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Indybay FeatureRelated Categories: San Francisco | Education & Student Activism | Labor & Workers
SF Teacher Solidarity With Korean Railway Workers And The Action At SF Korean Consulate
San Francisco SF City College faculty member Roger Scott who is also the past president of AFT Local 2121 was accused of being an agent of North Korea when he attended a solidarity rally for the Korean Railway Workers Union who are fighting privatization and union busting.
Teacher Solidarity With Korean Railway Workers And The Action At The San Francisco Korean Consulate
AFT 2121 Executive Board Member On Solidarity With Korean Railway Workers Union Action On Feb 17, 2014
by Roger Scott
AFT 2121 Past President City College Of San Francisco
I attended the solidarity rally at the Korean Consulate in San Francisco
on January 17, 2014 to show my individual and my union’s support for the Korean Railway Workers Union (KRWU). The Executive Board of the American Federation of Teachers, Local 2121, which represents the faculty at City College of San Francisco, voted to endorse the struggle by the Korean Confederation of Trade Union (KCTU) against union busting and plans to privatize the KORAIL public rail system. My faculty union wanted to show support for our Korean sister and brother unionists. We oppose not only the attacks on Korean workers but also the attempt to privatize the Korean Railway System and the education system. We are struggling in the United States against efforts to privatize public education, especially higher education, and we’ve seen our share of union busting.
When we arrived at the Consulate, I was pleased that the rally was much better attended than on past occasions; then I realized that many of the people chanting were elderly Korean men and women who, it turned out, were part of a counter-protest organized by the Consular staff. Some of the elderly men were wearing military-style navy-blue berets, medals and campaign ribbons. They were hostile toward us because they had been told that we were supporters of North Korea. Some of them tried to attack a Korean man as they shouted: “Communists, go back to North Korea!”
A young woman approached me, identified herself as a journalist then asked if I was a teacher at City College of San Francisco. I told her that I had taught there since 1972 and that I was a veteran of the U.S. Army and had served as a Peace Corps volunteer in Colombia, also that I had been a teacher in Japan and China. She found it odd that American unionists were supporting the Korean Railway workers: “Most Koreans don’t care much about Korean labor struggles,” she said then asked if the demonstrators from City College were being paid to attend the rally.
“Of course not,” I responded. “That’s an odd question.”
“The older people are being paid to be here,” she said. “Why are you here if you’re not being paid?”
“To show my solidarity for the Korean workers--for unionists throughout the world, an injury to one is an injury to all; that’s a fundamental union principle.” I also mentioned that the Korean union activists I had met at a labor technology conference at the University of San Francisco had impressed me as being intelligent and courageous--and very effective in using technology in their struggle against corporate bullying and government repression.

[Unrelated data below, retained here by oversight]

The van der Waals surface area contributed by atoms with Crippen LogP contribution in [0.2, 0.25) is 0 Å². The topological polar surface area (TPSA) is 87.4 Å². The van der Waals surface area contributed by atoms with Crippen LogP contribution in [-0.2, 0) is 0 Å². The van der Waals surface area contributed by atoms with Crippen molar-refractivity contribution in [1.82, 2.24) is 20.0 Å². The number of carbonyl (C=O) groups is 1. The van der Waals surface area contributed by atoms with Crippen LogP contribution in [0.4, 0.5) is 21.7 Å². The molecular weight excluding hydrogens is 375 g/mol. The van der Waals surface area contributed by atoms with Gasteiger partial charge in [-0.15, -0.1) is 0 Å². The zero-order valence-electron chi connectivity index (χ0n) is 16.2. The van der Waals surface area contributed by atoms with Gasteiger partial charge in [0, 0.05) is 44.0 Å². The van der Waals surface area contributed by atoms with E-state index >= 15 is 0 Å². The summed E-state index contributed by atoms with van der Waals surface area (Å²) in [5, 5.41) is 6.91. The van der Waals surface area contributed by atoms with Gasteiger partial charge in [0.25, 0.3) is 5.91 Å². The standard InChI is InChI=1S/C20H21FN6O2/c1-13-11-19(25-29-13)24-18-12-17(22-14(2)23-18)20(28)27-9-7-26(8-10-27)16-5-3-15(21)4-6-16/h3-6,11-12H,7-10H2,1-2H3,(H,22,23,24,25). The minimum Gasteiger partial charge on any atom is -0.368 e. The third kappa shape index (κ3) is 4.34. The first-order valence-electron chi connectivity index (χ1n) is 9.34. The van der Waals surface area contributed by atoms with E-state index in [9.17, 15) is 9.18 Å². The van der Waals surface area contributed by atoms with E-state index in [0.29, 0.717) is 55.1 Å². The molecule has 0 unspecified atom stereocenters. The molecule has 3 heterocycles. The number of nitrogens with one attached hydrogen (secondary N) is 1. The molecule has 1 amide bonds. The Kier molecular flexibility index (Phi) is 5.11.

She asked three times if I had been to North Korea, and some of the older men and women kept calling us “communists and supporters of North Korea.” I mentioned that when I had taught at the Foreign Language University in Chongqing, China in 1986, I had six students from North Korea. “Do you support the government of North Korea?” she asked. “No, but I support reunification of the North and South, and I don’t think North Korea should be isolated from the rest of the world.”
“Do you keep in touch with the North Korean students?” she asked.
“No, but one of them asked me to send him a book after I returned to San Francisco--not about the social and economic history of the U.S. but about “puns.” If she saw any humor or irony in my former student’s request, she didn’t show it.
The shoving and hostility on both sides continued, then suddenly several of the older Korean men--especially the men wearing the navy-blue berets, medals and campaign ribbons--approached me, shook my hand and said: “Thank you, thank you.” One of them seemed pleased when I mentioned that I was a veteran of the U.S. Army.
Rodger Scott, Ph.D.
Instructor, City College of San Francisco
AFT 2121 Executive Board Member, Labor Council Delegate, Past President, AFT Local 2121
xgtel [at] prodigy.net
There will be another solidarity action with the Korean Railway Workers Union and the Korean working people on Feb 28 at 4:00 PM at 3500 Clay St/Laurel St in San Francisco and trade unionists are urged to attend and bring their union banners. (5 photos)
Korean workers are fighting privatization of the KORAIL by the Park government. This privatization is also supported by Obama and the Democrats and Republicans who support NAFTA and TPP
Korean labor poster for general strike
The Korean government has arrested union leaders and is trying to crush the union and privatize the railways.
The Park government which is repressing the Korea Railway Workers Union and KCTU is also organizing attacks on supporters of the Korean railway workers in the United States.